3. You burn more fat by exercising longer at a lower intensity – the myth of the ’fat-burning zone’.
No, we burn a higher percentage of fat as a fuel source when working at lower intensities, but we burn more total calories when exercising at higher intensities. At the end of the day, it’s calories in versus calories out that matters.
That is a great one to know, I always wondered about that fat burning zone stuff. Thanks Meg!
"4. If the scale goes up a few pounds when you begin exercising, it’s due to adding muscle.
No, it’s generally due to water retention from sore muscles or changed eating habits. You won’t build muscle doing cardio exercise, so starting a biking, walking, or elliptical program won’t result in a muscle gain. Strength-training will add muscle, but it takes considerable time and hard work for a woman to add even a few pounds of muscle. And muscle doesn’t ‘weigh more than fat’ – a pound of muscle is smaller and denser than a pound of fat and takes up about 1/3 the space, but the two weigh the same amount."
This one has driven me insane for years. I so often hear folks tell someone who's not losing "you're putting on muscle and it weighs more than fat" I so totally didn't believe that and now here you are to rebuke the idea. Thank you!
It's really good to have the myths out there so we have to look ourselves in the eye and be honest about what we are doing.
The whole gaining weight after starting to exercise thing happened to me! I was so upset until I talked to my meeting leader who told me exactly what you wrote that basically you may gain the first week or two after starting an exercise program.
Last year I walked 1.5 miles from my house to the boardwalk downtown EVERY DAY for the entire summer to sit and knit, then my husband would come pick me up and drive me home. I didn't lose ANY WEIGHT. None. But I lost dress sizes. I could fit into my jeans better, and people commented on how I looked like I was losing weight.
I just read here that fat doesn't turn into muscles, and that muscle doesn't weigh more than fat... how can this be?
Over the fall and winter, I stopped walking and although my weight hasn't changed, I can't fit into my jeans anymore and have had to start wearing my stretch slacks and skirts again...
I would bet dollars to doughnuts that when I start walking again (I am starting back up today, thanks to this forum's support) that I will again be able to fit into my jeans but wont lose any weight....
How do I lose weight on my walking routine?
I weigh 320 lbs. and am 5'8'' tall... if that gives you any info you need to help me solve this riddle...
Last edited by riverbeauty3 : 03-26-2009 at 03:41 PM.
1) How do you lose weight on your walking routine? Eat less
2) Fat doesn't turn into muscle, you can build muscle and you can lose fat at the same time. Also, sometimes our bodies will hold onto water when we are losing fat that will result in the scale staying the same.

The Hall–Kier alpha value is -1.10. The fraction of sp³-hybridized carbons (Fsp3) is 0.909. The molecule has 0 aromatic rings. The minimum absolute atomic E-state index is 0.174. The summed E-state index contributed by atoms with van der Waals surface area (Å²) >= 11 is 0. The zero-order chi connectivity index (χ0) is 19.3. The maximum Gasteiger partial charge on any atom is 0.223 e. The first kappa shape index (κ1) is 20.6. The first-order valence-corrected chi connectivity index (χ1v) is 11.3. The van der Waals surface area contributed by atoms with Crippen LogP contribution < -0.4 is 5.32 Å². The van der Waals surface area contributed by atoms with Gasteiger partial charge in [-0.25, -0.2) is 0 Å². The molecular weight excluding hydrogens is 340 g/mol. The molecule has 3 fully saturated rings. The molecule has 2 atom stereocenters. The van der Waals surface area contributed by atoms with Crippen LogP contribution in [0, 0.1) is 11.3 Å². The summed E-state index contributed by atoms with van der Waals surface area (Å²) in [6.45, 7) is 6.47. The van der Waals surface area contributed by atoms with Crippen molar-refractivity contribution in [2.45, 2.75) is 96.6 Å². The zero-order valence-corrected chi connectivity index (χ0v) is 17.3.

3) A lb of muscle weighs a lb. A lb of fat weighs a lb. A lb of muscle takes up less room than a lb of fat.
You can't out-exercise poor eating habits.
Meg - I like this post! As someone always looking for new exercise tips, knowing what NOT to do is also a big help! I always struggle with lifting weights - what is the correct ratio - in order to tone you do more reps with lighter weights or is that for building muscle? I can never keep it straight - how do you find the right numbers for your goal?
I also like #9 - it's very true of course, but for me, the more I work out, the hungrier I get! Thank goodness for my protein smoothies
I believe at least a couple of hours should pass between a heavy meal and exercise, but it's good to have a little carb just before your workout, as one of your snacks for the day. Then protein right after is good.
Meg - thanks for the myth list! For me, #3 was also unclear before.
Morning exercise gets your metabolism going to start your day. If you wait until later in the day to exercise, you may not have the time. If you exercise when your family is sleeping, you don't take away family time to exercise.
It may be dark and cold in the mornings, but you can go on with your day knowing that you got a workout in.
Wow, number 9 is SO TRUE. I know that's how I gained back 30 pounds after reaching my goal weight. I allowed myself to overeat and eat unhealthy things because I was consistently working out hard 5 to 6 days a week. I gained weight anyway because there was no way to burn the hundreds of extra calories I was taking in by overeating.
And muscle doesn’t ‘weigh more than fat’ – a pound of muscle is smaller and denser than a pound of fat and takes up about 1/3 the space, but the two weigh the same.
Comparing the weight of 1 pound of fat and 1 pound of muscle is pointless. It's like comparing 1 pound of feathers to 1 pound of iron: they weigh the same, 1 pound! If you measure one cup of fat (not that you would, ew) then it would weigh less than one cup of muscle because muscle DOES weigh more than fat. The point of this myth is not that they have different weights, it is that you won't gain muscle fast enough to show weight gain from exercise that quickly. I just thought you might want to know that they DO NOT weigh the same, even though they both weigh a pound.
__________________ "Your past does not equal, nor does it dictate, your future."